Eric Deggans learned the hard way that saying “guys” wasn’t cool around some of his friends. What are your code-switching fail stories?
I hadn’t known there was a term for it, but I guess my dad code-switches. He talks one way up in Austin and another when he’s around the folks in the rural south Texas town he works in. He drawls a little more down there, and tends to drop his g’s. It’s always seemed a little “aw shucks” to me, and not his authentic self. But given the amount of time he’s spent down there, perhaps it is more a real part of him than I had thought.
This is just. Wow. Crying.
I’m always super-conscious of how whenever I go out into the world, whenever I get involved in a relationship, my idea of who I think I am utterly collides with the reality of who I actually am. And I continue to go out even though who I am always comes up short. I always prove myself to be less generous, less charming, less considerate, not as bold or energetic or intelligent or courageous as I imagined in my solitude. And I’m always being insulted, or snubbed, or disappointed. And I’m never in my pyjamas.
If Chan is to be taken as a metaphor for the Chinese American identity — and it very well should be — then it becomes clear that this perpetual conflict between discovery and synthesis results in a shift of priority within the film itself. What begins as a search for Chan’s whereabouts morphs into a quest to reconcile every single persona Chan comes to represent throughout the film.
Then there was his story “All Summer in a Day,” a perennial middle-school favorite. I remember reading that story very young, when I was still wrestling with English, when I was only beginning to understand that I loved stories more than anything, that books would be my calling. I read that short tale, and when I came to those ruthless final lines I was shattered by them. In the back of the Madison Park library I read that story and cried my little eyes out. I had never been moved like that by any piece of art. I had never known what I’d been experiencing as an immigrant, never had language for it until I read that story. In a few short pages, Bradbury gave me back to myself.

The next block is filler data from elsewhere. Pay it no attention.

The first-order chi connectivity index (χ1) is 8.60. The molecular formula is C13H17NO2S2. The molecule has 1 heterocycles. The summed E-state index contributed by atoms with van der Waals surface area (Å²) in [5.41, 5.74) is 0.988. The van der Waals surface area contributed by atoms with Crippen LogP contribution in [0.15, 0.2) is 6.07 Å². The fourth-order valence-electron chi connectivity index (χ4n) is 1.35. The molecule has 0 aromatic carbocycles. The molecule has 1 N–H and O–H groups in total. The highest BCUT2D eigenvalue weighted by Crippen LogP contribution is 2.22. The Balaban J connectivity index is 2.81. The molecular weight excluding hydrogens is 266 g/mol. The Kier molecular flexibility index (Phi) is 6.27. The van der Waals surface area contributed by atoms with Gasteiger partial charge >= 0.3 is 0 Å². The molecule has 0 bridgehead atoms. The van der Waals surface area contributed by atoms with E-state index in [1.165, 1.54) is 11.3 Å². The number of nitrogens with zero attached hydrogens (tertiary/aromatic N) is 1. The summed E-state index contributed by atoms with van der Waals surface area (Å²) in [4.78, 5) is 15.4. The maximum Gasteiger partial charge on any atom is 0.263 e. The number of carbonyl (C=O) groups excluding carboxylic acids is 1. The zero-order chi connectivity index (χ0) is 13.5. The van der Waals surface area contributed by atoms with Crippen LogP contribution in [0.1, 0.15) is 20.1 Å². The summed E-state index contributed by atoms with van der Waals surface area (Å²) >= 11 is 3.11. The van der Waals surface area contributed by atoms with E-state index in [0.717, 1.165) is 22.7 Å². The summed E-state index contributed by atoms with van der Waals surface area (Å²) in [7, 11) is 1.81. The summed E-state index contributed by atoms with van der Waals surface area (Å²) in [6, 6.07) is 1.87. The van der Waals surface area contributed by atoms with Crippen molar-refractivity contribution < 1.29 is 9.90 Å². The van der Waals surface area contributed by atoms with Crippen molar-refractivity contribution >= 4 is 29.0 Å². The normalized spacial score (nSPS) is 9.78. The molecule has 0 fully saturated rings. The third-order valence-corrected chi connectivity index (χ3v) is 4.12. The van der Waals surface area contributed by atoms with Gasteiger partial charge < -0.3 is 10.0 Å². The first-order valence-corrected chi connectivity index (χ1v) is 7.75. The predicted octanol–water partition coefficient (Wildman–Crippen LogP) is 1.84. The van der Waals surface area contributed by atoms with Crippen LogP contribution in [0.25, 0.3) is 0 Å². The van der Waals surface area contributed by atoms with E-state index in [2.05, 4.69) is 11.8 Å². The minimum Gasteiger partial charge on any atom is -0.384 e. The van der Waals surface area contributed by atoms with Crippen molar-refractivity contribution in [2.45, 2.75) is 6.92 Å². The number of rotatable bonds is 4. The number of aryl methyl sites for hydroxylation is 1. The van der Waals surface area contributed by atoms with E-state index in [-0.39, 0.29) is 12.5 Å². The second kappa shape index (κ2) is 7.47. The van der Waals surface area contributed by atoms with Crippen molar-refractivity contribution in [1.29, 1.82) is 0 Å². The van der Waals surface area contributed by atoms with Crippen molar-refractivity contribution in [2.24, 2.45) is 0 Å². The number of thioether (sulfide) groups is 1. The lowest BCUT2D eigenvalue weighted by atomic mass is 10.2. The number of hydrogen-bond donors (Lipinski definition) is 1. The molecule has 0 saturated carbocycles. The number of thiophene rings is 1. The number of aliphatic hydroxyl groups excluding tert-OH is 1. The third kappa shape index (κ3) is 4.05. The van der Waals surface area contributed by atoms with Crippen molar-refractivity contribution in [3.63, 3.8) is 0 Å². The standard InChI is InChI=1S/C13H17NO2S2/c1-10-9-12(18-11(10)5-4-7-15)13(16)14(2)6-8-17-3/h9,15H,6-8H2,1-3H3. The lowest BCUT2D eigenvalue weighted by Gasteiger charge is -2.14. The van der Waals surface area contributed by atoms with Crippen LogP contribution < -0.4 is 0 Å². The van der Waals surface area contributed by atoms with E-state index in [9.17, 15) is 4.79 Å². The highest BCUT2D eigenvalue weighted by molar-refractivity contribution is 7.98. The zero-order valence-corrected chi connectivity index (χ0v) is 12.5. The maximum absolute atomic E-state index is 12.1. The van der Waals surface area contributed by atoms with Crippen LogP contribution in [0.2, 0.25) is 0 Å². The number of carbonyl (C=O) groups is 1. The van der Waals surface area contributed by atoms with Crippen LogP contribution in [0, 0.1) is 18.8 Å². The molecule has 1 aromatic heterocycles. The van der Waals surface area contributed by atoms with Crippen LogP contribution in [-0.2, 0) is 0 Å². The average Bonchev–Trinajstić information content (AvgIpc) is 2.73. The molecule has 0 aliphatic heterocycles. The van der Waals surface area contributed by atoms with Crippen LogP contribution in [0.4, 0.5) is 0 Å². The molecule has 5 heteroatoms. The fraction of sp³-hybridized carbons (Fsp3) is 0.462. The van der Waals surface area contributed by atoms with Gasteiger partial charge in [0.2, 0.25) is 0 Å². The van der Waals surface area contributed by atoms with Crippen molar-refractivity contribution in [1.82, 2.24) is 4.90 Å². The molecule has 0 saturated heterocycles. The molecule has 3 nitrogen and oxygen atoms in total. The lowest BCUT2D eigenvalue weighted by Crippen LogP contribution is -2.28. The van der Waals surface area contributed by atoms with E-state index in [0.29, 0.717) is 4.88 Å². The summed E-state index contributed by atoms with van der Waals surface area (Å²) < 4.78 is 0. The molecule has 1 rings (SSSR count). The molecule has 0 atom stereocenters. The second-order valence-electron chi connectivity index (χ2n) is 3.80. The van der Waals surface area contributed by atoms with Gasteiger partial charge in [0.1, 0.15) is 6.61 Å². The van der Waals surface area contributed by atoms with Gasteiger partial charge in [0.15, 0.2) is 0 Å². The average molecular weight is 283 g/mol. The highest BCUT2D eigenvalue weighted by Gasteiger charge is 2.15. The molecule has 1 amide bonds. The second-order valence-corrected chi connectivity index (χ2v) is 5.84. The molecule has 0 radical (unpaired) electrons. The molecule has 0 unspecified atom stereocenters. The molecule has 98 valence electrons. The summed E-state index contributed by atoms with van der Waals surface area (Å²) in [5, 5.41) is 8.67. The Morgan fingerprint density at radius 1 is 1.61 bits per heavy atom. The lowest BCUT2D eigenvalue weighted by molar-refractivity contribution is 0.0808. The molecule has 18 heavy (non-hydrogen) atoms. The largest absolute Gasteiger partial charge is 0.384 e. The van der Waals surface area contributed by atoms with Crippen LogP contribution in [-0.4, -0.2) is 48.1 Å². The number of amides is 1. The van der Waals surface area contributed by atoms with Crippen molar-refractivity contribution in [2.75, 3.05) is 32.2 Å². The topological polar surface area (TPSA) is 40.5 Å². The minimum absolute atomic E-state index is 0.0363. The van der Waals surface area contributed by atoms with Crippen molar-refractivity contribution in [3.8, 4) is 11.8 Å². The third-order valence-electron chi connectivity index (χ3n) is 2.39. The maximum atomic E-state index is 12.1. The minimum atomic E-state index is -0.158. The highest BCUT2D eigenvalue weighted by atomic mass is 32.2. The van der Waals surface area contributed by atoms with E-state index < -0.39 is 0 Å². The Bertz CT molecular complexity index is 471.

Although I consider myself an adult, I’ve realized that the way I use and interact with others on Tumblr is in the same vein as many of it’s [sic] teenage users. I don’t consider my use of it as juvenile, but rather, an extension of the exploration of self that begins as a teen and continues for years later. Paying for an apartment and working at a job provides money, but I am still figuring out what I want to be and who I actually am. The process is ongoing.
We are in a dangerous place when people can be told, to their faces, that they are not real—that their identities make no sense, and that they are impossible Americans.
We Wear the Mask, Paul Laurence Dunbar
We wear the mask that grins and lies,
It hides our cheeks and shades our eyes,—
This debt we pay to human guile;
With torn and bleeding hearts we smile,
And mouth with myriad subtleties.
Why should the world be overwise,
In counting all our tears and sighs?
Nay, let them only see us, while
We wear the mask.
We smile, but, O great Christ, our cries
To thee from tortured souls arise.
We sing, but oh the clay is vile
Beneath our feet, and long the mile;
But let the world dream otherwise,
We wear the mask!
When your grandmothers were raised, being a woman meant being a housewife. But Mom and her generation seized new opportunities. As a prosecutor and attorney general, Mom developed extraordinary executive skills. I was proud, and learned to exult in her strengths. Her success freed me to see a man can be good—or great—without being a hero in war, sports, business, or politics. A strong man, Jack, is not threatened by others’ greatness. He’s comfortable with his own.
A recent post by Patrick on the blog for Vroman’s Bookstore in Los Angeles is a reminder of why anyone who reads a lot might want to keep a journal of each year’s books, preferably with notes. Even the truncated lists I’ve kept in the past seem more revealing to me now than any diary. What we tell ourselves about ourselves tends to be a bit of a performance; what interests — or bores — us is who we really are.